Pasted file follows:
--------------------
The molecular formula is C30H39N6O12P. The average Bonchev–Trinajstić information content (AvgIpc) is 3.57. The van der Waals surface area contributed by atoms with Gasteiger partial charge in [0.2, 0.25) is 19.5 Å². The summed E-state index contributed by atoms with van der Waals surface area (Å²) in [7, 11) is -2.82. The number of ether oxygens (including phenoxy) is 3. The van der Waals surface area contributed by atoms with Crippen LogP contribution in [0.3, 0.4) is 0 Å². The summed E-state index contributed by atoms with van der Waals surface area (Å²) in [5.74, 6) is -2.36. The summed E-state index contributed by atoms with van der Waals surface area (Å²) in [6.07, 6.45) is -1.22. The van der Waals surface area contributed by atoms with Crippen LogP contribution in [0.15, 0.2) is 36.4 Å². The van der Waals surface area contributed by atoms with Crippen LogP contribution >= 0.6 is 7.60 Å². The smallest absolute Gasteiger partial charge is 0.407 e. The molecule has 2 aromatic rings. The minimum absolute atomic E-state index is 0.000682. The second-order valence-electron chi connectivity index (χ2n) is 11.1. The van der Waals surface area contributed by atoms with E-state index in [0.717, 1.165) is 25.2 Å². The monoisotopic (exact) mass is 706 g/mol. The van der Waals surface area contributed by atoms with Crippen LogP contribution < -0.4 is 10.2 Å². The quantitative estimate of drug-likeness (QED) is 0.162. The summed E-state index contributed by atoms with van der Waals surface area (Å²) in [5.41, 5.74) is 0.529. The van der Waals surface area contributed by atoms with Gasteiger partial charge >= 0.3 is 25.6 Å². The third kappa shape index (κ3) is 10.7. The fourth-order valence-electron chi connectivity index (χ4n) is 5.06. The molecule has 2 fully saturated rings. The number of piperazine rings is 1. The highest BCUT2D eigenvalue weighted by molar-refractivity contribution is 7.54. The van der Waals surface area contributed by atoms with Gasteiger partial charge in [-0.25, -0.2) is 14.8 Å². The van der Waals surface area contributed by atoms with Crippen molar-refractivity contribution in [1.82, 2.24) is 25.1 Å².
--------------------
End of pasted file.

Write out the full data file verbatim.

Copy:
The molecular formula is C30H39N6O12P. The average Bonchev–Trinajstić information content (AvgIpc) is 3.57. The van der Waals surface area contributed by atoms with Gasteiger partial charge in [0.2, 0.25) is 19.5 Å². The summed E-state index contributed by atoms with van der Waals surface area (Å²) in [7, 11) is -2.82. The number of ether oxygens (including phenoxy) is 3. The van der Waals surface area contributed by atoms with Crippen LogP contribution in [0.3, 0.4) is 0 Å². The summed E-state index contributed by atoms with van der Waals surface area (Å²) in [5.74, 6) is -2.36. The summed E-state index contributed by atoms with van der Waals surface area (Å²) in [6.07, 6.45) is -1.22. The van der Waals surface area contributed by atoms with Crippen LogP contribution in [0.15, 0.2) is 36.4 Å². The van der Waals surface area contributed by atoms with Crippen LogP contribution >= 0.6 is 7.60 Å². The smallest absolute Gasteiger partial charge is 0.407 e. The molecule has 2 aromatic rings. The minimum absolute atomic E-state index is 0.000682. The second-order valence-electron chi connectivity index (χ2n) is 11.1. The van der Waals surface area contributed by atoms with E-state index in [0.717, 1.165) is 25.2 Å². The monoisotopic (exact) mass is 706 g/mol. The van der Waals surface area contributed by atoms with Crippen LogP contribution < -0.4 is 10.2 Å². The quantitative estimate of drug-likeness (QED) is 0.162. The summed E-state index contributed by atoms with van der Waals surface area (Å²) in [5.41, 5.74) is 0.529. The van der Waals surface area contributed by atoms with Gasteiger partial charge >= 0.3 is 25.6 Å². The third kappa shape index (κ3) is 10.7. The fourth-order valence-electron chi connectivity index (χ4n) is 5.06. The molecule has 2 fully saturated rings. The number of piperazine rings is 1. The highest BCUT2D eigenvalue weighted by molar-refractivity contribution is 7.54. The van der Waals surface area contributed by atoms with Gasteiger partial charge in [-0.25, -0.2) is 14.8 Å². The van der Waals surface area contributed by atoms with Crippen molar-refractivity contribution in [1.82, 2.24) is 25.1 Å².